This review has been hidden because it contains spoilers. To view it, click here. Another classic I should have read long before but didn't. It's quite short. Although I didn't enjoy it a ton--it certainly couldn't be called entertaining--I'm glad I've now read it. War is a sad thing. I really thought the protagonist was going to die at the end, and it was a pleasant surprise to find he didn't. Three stars because it just wasn't that interesting.

  20. 4 out of 5

    Clarissa

    "But he said, in substance, to himself that if the earth and the moon were about to clash, many persons would doubtless plan to get upon the roofs to witness the collision."

  21. 4 out of 5

    Arliegh Kovacs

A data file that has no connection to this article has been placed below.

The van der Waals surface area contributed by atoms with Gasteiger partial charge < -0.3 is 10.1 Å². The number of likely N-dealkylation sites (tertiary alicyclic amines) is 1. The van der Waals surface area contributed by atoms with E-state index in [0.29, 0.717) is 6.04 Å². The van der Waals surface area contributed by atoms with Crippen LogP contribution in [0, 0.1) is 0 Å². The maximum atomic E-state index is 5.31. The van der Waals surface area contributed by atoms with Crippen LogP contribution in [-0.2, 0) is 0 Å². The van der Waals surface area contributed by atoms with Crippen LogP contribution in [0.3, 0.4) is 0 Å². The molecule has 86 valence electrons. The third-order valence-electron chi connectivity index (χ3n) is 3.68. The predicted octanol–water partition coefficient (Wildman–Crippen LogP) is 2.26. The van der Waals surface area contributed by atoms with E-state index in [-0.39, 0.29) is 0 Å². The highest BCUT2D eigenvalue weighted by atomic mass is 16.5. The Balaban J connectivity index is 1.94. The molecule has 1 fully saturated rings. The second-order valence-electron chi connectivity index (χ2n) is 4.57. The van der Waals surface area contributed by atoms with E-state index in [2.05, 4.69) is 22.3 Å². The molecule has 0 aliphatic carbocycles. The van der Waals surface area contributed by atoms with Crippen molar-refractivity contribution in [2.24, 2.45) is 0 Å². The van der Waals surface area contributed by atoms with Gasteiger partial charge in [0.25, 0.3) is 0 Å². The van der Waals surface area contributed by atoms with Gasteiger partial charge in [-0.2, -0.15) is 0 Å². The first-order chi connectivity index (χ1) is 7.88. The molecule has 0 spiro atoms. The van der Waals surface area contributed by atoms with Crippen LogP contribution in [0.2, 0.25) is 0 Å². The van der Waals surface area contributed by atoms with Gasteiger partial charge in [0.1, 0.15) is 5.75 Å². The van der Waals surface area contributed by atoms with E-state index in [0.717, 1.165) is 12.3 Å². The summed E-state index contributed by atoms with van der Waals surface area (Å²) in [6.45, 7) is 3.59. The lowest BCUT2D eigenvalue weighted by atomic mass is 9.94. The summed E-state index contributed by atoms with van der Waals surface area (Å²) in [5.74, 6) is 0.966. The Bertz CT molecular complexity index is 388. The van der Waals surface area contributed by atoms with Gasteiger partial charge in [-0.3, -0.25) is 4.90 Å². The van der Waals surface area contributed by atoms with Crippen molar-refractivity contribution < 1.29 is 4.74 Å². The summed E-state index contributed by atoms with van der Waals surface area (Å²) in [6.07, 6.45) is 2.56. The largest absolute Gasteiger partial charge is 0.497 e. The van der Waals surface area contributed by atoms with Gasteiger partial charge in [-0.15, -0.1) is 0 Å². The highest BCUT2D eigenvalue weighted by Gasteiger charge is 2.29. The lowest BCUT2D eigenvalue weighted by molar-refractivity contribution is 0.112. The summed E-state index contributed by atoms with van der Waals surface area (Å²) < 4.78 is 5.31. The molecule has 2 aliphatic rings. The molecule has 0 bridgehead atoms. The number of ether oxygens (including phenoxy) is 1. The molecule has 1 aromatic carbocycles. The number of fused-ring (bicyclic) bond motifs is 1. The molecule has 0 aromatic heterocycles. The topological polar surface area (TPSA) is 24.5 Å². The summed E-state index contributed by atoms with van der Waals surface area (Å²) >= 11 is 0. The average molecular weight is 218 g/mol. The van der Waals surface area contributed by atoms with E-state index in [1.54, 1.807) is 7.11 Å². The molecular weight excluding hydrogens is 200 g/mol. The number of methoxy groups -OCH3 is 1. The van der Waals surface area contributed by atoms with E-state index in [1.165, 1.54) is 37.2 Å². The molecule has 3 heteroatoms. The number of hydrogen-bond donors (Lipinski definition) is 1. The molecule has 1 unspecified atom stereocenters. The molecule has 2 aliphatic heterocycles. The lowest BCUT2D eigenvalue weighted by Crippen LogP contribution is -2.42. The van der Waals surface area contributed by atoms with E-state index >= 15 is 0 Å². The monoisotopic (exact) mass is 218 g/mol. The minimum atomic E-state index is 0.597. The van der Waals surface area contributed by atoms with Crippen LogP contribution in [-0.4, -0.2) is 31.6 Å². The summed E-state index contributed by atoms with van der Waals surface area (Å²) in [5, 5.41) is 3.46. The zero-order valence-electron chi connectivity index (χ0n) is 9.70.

Crane's The Red Badge of Courage has been on those "must-read" lists for high school students for years. (It wasn't on the one in my Accelerated Reading classes so I passed it up entirely.) My '26 Books' list this year had a spot for A Book You Should Have Read in High School but Didn't and this was the one (sadly) that I chose. Apparently the book is a coming-of-age novel where the main character goes from being a naive, idealistic, egocentric youth to an experienced, confident, self-sacrifici Crane's The Red Badge of Courage has been on those "must-read" lists for high school students for years. (It wasn't on the one in my Accelerated Reading classes so I passed it up entirely.) My '26 Books' list this year had a spot for A Book You Should Have Read in High School but Didn't and this was the one (sadly) that I chose. Apparently the book is a coming-of-age novel where the main character goes from being a naive, idealistic, egocentric youth to an experienced, confident, self-sacrificing man. Which I learned by reading Spark's Notes after I had finished the novel. Frankly, this analysis (which is no doubt the reason this book is used in high schools) made me think of two things: the words of Inigo Montoya in The Princess Bride:"I don't think it means what you think it means." And a story where Isaac Asimov sat in on a lecture about one of his own short stories ("Nightfall") where the speaker waxed eloquent about all of the hidden meaning and erudite themes. Afterward, Asimov told the man something to the effect of "That story isn't about any of that." The lecturer asks why he thinks he would know. Asimov tells him that he knows because he, himself, is the author. To which the speaker replies, "So what?" My point here is that I found Crane's book a complete muddle. Henry blathers on in his own head throughout the story flip flopping from one point of view and one excuse to another for his behavior and the actions of others. I have never, ever been a fan of the 'stream of consciousness' device. In my opinion, a story told in first person is fine, but the character's actions should be what point out changes in thought rather than being a nearly endless internal monologue with very little action. It really seemed simplistic to me to imply that a couple of skirmishes can turn a callow youth into a man. I'm not saying that battle and death, even a fear of dying, wouldn't change a person. In my opinion it is unrealistic to believe that growing up is all about the fight, flight, or freeze instinct and flip-flopping from one to the other over the space of a few days. And no matter what the educational system is saying the end result is, Henry doesn't go from being shallow to being deep because he was a runaway and then a berserker. His thinking at the end of the story seemed just as muddled to me as at the beginning. He was just too exhausted to do anything but follow the crowd and might go through all of the same actions and reactions as he did before once he had a good night of sleep and a belly full of food. Not a book I would recommend.